Analysis: Clear economic data will be crucial in the run-up to referendum
THE latest Scottish GDP figures confirmed the on-going stagnation of the Scottish economy. While Scotland is now technically in recession, after two quarters of negative growth, in each quarter the slowdown was the smallest possible, down by only 0.1 per cent.
Essentially, economic output in Scotland has been flat-lining since the middle of 2010. Although Scotland has done slightly better than the UK over the last two quarters, since the middle of 2010 UK output has risen by over 1 per cent, in comparison with Scotland’s show of no growth.
The worst performance over the first quarter of 2012 came in construction, which is down 6.9 per cent, the worst ever recorded quarterly fall for Scotland. After a partial recovery post-recession, construction output has now fallen back to around the levels seen in late 2009 and over 17 per cent down on the peak levels seen in the first half of 2007.
The Scottish Government has said if construction were removed from the figures GDP would be growing. That is true, but it does not explain why it happened or why Scottish construction output fell 7.3 per cent over the year, while the UK is down by only 4 per cent over the same period.
Similarly, Scotland has exhibited no growth in public-sector output in the four years up to the first quarter of 2012, whereas for the UK over this period public-sector output has grown by almost 5 per cent.
Understanding the causes of these differential performances would greatly aid us in thinking about what might best be done to improve the situation.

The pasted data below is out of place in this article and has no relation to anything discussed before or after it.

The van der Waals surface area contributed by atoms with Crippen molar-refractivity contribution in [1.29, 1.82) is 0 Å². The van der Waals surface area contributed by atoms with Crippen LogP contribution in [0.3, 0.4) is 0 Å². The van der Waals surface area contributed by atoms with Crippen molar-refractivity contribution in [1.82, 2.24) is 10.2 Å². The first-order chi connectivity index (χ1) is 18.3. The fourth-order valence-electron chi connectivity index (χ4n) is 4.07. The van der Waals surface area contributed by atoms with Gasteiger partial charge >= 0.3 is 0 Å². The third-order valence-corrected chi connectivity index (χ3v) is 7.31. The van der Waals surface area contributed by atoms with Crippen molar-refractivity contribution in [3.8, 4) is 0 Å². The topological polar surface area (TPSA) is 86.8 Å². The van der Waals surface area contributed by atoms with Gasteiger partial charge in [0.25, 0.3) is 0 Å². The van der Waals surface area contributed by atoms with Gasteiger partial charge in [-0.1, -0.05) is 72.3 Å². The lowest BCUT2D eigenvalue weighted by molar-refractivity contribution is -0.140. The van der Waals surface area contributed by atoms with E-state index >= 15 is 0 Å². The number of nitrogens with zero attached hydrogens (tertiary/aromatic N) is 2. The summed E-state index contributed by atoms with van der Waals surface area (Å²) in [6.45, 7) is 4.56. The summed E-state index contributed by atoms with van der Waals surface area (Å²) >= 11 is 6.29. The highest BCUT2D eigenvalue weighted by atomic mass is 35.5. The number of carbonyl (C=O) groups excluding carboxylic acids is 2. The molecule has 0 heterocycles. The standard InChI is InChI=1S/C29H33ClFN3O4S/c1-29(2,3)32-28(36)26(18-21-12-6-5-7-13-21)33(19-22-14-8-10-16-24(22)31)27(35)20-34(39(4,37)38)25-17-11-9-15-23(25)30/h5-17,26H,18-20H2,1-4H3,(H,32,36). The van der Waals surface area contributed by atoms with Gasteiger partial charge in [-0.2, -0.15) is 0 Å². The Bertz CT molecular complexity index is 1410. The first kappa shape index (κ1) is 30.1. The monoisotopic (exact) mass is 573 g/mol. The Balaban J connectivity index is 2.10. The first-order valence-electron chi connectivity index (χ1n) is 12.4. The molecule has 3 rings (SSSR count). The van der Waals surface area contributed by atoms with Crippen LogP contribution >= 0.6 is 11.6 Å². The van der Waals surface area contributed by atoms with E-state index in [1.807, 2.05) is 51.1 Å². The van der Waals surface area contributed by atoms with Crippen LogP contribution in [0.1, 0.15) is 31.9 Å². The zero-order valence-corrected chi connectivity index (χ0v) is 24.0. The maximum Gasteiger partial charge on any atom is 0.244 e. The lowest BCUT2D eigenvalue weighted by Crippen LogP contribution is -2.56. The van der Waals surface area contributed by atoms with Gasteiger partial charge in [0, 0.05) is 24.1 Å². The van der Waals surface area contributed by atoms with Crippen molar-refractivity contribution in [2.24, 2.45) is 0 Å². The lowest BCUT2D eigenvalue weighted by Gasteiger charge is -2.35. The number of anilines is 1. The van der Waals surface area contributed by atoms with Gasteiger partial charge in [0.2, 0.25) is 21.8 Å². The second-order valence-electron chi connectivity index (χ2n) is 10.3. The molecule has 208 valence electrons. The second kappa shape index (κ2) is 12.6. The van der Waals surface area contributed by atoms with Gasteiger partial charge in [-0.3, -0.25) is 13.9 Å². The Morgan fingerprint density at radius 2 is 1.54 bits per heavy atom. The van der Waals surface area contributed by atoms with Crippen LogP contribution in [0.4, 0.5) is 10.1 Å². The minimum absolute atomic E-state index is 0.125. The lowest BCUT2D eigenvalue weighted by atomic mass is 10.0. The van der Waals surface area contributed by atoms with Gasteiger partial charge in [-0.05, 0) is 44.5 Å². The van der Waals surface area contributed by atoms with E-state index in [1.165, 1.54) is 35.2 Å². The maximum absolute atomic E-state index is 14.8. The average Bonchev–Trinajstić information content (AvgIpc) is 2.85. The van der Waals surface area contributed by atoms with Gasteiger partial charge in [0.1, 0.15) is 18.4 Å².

Where there is more encouraging news for Scotland is with regards to manufacturing, up almost 1 per cent, distribution, hotels and catering, up over 1 per cent, and business services, up 0.5 per cent. While new labour market figures also showed some positive signs, the Scottish employment rate is still lower, and the unemployment rate higher, than a year ago.
Overall, our economic prospects remain poor and the best way to improve them uncertain.
Looking forward to the referendum, the current state of the economic data for Scotland remains inadequate. While we have data for the UK with and without the contribution of North Sea oil, we only have figures for Scotland without any share of North Sea oil. This situation could be easily corrected and should be.
There is also a strong case for Scottish gross national product (GNP) to be published, as it more accurately measures the rewards from economic activity that remain within Scotland.
Without this, the debate leading up to the referendum will be based on incomplete, possibly distorted information.
• Professor John McLaren, of the Centre for Public Policy for Regions at the University of Glasgow.
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